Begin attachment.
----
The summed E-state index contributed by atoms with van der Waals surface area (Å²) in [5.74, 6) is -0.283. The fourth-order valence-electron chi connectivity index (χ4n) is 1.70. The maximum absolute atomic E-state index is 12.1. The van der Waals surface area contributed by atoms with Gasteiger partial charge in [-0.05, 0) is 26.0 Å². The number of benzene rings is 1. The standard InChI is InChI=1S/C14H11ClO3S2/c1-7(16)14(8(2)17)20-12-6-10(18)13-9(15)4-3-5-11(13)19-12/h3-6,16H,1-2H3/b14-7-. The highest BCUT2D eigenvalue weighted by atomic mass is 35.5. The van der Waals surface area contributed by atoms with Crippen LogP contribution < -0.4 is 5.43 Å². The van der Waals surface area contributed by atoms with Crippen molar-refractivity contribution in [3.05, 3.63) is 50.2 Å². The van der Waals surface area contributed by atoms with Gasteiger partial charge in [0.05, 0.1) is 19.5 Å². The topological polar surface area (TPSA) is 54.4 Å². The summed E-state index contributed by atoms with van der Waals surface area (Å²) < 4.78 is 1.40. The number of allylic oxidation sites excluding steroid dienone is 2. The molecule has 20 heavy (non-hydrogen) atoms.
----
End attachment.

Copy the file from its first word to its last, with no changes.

The summed E-state index contributed by atoms with van der Waals surface area (Å²) in [5.74, 6) is -0.283. The fourth-order valence-electron chi connectivity index (χ4n) is 1.70. The maximum absolute atomic E-state index is 12.1. The van der Waals surface area contributed by atoms with Gasteiger partial charge in [-0.05, 0) is 26.0 Å². The number of benzene rings is 1. The standard InChI is InChI=1S/C14H11ClO3S2/c1-7(16)14(8(2)17)20-12-6-10(18)13-9(15)4-3-5-11(13)19-12/h3-6,16H,1-2H3/b14-7-. The highest BCUT2D eigenvalue weighted by atomic mass is 35.5. The van der Waals surface area contributed by atoms with Crippen LogP contribution < -0.4 is 5.43 Å². The van der Waals surface area contributed by atoms with Crippen molar-refractivity contribution in [3.05, 3.63) is 50.2 Å². The van der Waals surface area contributed by atoms with Gasteiger partial charge in [0.05, 0.1) is 19.5 Å². The topological polar surface area (TPSA) is 54.4 Å². The summed E-state index contributed by atoms with van der Waals surface area (Å²) < 4.78 is 1.40. The number of allylic oxidation sites excluding steroid dienone is 2. The molecule has 20 heavy (non-hydrogen) atoms.